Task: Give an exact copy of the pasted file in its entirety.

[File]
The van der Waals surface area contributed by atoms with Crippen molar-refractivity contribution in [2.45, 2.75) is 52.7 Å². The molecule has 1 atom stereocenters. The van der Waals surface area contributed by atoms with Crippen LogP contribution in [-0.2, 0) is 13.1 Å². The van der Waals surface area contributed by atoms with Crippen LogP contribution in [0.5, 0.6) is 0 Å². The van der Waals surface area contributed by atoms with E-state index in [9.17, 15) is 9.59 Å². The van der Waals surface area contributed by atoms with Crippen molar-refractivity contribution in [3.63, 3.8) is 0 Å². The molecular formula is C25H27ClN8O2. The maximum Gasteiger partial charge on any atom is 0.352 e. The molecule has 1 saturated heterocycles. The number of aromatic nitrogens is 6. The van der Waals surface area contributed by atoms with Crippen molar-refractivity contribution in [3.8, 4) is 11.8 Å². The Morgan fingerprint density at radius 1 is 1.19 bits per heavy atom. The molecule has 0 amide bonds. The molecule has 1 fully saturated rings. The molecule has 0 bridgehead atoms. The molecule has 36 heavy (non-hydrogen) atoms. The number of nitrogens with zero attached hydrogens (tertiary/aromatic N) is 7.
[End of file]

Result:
The van der Waals surface area contributed by atoms with Crippen molar-refractivity contribution in [2.45, 2.75) is 52.7 Å². The molecule has 1 atom stereocenters. The van der Waals surface area contributed by atoms with Crippen LogP contribution in [-0.2, 0) is 13.1 Å². The van der Waals surface area contributed by atoms with Crippen LogP contribution in [0.5, 0.6) is 0 Å². The van der Waals surface area contributed by atoms with E-state index in [9.17, 15) is 9.59 Å². The van der Waals surface area contributed by atoms with Crippen molar-refractivity contribution in [3.63, 3.8) is 0 Å². The molecular formula is C25H27ClN8O2. The maximum Gasteiger partial charge on any atom is 0.352 e. The molecule has 1 saturated heterocycles. The number of aromatic nitrogens is 6. The van der Waals surface area contributed by atoms with Crippen molar-refractivity contribution in [3.8, 4) is 11.8 Å². The Morgan fingerprint density at radius 1 is 1.19 bits per heavy atom. The molecule has 0 amide bonds. The molecule has 1 fully saturated rings. The molecule has 0 bridgehead atoms. The molecule has 36 heavy (non-hydrogen) atoms. The number of nitrogens with zero attached hydrogens (tertiary/aromatic N) is 7.